"I was not enjoying being at intermediate, I found being a preteen a really horrible, lonely age. But then finding out I could learn a new instrument for free - any instrument, you could pick anything you wanted - that was the defining moment for me, that opened up so many opportunities.

I got into an orchestra, and by the time I got to high school I wanted to be in everything. I remember coming to school early so I could listen to all the different music groups. I took up the tuba just so I could be in the brass band. Music became a profoundly important part of my life."

Her career as a teacher crept up on her. People began asking for lessons, then a teacher asked her to do some relief teaching. After she got married and had her first baby, she started teaching preschool music classes. "Then as my children grew I started helping out in their schools, and I was doing more and more itinerant music teaching. The turning point was when my older son reached intermediate school and started a music group in his class, and he asked me to come and help take it, and the school offered me a permanent job."

She still has that job, as the director of the thriving music programme at Chisnallwood Intermediate. When she started, the school had four regular itinerant music teachers. Today they have sixteen. She has seen music make a vast and lasting difference in the lives of many children. It can be particularly valuable to children new to the country, even ones whose English is not yet fluent.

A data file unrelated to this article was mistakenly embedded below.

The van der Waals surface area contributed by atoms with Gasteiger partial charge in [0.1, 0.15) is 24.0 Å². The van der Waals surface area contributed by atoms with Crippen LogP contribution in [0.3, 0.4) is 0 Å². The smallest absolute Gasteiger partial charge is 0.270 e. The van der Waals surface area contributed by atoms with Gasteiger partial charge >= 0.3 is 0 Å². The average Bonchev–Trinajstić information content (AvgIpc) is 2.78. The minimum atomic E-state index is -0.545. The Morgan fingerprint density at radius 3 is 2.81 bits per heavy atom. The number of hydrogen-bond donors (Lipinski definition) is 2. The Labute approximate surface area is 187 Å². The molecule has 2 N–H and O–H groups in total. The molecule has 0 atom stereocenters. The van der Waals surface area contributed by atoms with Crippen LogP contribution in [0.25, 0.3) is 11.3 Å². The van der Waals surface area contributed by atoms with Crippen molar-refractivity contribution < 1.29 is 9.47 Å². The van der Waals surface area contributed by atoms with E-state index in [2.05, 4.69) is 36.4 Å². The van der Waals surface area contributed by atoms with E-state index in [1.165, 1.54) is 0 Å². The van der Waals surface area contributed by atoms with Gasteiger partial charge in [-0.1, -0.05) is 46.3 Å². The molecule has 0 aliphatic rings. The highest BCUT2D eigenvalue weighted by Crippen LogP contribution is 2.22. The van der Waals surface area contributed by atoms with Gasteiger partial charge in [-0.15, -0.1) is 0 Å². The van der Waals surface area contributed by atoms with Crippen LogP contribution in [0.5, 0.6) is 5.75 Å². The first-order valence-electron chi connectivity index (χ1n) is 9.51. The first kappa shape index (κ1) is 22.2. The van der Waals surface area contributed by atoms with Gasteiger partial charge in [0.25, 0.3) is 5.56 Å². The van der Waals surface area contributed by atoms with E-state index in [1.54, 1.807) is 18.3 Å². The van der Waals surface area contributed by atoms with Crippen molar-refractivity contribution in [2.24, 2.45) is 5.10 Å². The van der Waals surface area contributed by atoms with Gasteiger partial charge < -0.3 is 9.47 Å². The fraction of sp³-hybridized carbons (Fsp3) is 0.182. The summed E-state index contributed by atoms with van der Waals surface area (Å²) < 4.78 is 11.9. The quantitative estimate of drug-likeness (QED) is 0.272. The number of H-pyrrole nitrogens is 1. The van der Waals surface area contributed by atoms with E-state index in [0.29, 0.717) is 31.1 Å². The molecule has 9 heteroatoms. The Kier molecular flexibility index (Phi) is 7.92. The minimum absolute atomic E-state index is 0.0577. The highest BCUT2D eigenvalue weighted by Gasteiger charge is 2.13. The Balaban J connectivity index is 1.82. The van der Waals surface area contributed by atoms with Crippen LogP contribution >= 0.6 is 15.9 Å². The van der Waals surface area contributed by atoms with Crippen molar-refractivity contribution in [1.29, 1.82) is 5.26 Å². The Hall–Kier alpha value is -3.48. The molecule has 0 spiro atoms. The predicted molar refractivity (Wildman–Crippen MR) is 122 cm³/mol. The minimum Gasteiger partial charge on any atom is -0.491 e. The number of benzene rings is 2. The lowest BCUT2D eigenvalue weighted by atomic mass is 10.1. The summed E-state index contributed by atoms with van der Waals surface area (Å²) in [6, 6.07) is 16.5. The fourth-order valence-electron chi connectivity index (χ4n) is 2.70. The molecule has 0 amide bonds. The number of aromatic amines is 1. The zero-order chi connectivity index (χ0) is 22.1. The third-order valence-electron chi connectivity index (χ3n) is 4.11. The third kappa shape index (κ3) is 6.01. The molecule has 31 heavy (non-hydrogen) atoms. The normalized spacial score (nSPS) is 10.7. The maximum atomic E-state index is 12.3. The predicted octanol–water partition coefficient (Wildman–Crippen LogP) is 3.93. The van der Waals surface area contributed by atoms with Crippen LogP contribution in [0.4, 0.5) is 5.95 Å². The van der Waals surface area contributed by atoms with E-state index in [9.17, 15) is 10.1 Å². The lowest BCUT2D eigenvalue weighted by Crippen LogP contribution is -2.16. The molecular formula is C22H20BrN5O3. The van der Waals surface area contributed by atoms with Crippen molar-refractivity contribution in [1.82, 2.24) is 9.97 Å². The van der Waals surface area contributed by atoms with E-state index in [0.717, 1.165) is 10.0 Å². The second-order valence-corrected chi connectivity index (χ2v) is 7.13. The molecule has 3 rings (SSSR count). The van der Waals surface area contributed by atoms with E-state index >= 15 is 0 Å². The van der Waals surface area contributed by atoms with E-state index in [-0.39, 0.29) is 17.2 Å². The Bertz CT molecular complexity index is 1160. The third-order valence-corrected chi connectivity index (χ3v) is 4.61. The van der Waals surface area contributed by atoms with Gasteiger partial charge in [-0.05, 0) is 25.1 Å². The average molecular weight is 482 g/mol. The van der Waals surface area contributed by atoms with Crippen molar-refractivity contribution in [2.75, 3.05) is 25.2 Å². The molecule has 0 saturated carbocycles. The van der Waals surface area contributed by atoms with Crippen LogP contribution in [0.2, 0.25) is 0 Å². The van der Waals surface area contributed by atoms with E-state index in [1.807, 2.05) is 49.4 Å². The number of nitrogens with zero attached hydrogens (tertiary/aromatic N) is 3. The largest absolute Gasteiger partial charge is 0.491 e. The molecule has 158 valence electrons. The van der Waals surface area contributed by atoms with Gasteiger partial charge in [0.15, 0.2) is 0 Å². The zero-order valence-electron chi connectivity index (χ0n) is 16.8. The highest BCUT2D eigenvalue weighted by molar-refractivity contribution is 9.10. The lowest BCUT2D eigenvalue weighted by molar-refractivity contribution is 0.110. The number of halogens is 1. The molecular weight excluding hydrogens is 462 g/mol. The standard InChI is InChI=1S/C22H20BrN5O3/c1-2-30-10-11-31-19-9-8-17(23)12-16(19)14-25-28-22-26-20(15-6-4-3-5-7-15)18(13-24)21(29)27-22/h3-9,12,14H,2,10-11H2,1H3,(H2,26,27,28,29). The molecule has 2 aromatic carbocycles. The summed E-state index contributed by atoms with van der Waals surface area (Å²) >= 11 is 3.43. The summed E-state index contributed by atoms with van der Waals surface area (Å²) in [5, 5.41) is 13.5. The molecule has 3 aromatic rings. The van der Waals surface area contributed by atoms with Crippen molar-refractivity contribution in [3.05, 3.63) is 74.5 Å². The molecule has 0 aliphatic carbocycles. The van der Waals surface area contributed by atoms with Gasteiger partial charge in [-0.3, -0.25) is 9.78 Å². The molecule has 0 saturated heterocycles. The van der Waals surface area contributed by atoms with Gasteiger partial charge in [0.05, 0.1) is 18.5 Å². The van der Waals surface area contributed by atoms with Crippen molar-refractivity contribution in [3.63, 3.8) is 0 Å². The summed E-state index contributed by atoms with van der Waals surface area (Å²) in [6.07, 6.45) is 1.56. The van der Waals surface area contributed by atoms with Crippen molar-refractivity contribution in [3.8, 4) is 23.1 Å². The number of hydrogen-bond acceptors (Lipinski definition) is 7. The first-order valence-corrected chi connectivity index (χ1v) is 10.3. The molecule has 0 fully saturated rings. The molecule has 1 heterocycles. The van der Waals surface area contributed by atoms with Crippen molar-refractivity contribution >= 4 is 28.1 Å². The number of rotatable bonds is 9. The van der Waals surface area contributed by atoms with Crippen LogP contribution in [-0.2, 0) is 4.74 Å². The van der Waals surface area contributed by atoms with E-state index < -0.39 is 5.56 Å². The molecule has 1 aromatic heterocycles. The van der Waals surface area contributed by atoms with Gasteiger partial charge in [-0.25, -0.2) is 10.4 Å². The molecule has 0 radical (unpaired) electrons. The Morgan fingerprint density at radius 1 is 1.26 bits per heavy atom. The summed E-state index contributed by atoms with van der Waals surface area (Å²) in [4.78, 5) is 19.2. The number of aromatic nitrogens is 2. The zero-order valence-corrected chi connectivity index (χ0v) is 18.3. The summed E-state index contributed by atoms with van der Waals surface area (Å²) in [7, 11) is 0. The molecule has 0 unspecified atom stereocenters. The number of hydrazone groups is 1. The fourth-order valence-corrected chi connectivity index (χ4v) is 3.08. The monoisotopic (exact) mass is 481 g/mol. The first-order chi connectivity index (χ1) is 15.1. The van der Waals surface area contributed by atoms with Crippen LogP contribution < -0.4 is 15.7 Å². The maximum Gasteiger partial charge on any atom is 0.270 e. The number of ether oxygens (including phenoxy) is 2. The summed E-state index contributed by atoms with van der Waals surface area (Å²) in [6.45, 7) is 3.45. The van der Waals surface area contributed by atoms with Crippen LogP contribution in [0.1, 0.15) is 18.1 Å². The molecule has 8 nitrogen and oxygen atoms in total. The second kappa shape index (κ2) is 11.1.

"Of all subjects, music gives you the best ways of working without language. I now that for some children communication is a problem in the classroom, but those same children often respond with so much enthusiasm once they're able to play in a group. And if students are able to find what they're really good at, and excel at it, and if they meet other people who love the same thing, it's setting them up for happier and more successful teenage years. It makes for a healthier student and life journey."

That has been Daniel Sun's experience. He enjoyed playing in Judith's music group at his primary school so much that he ended up going to Chisnallwood Intermediate when he got older. His family was still new to the country then, and like many migrants families they had little spare income, and paying for music lessons was not easy. 

But at Chisnallwood, Daniel met Katherine Jones, a piano teacher who offered to teach him free of charge. He went on to study composition and singing at Victoria University in Wellington, and last year he won first prize in the New Zealand Symphony Orchestra's TODD Corporation Young Composers Awards. Today he is helping his parents run their motel business in Rotorua, and studying German. 

"I want to go over there and do some auditions for a Master's programme next year," he says. That moment in his Year Three classroom when his grandmother mimed playing the keyboard has determined the whole path of his future. "Obviously for me getting to learn music was a very big thing. As big as you can imagine."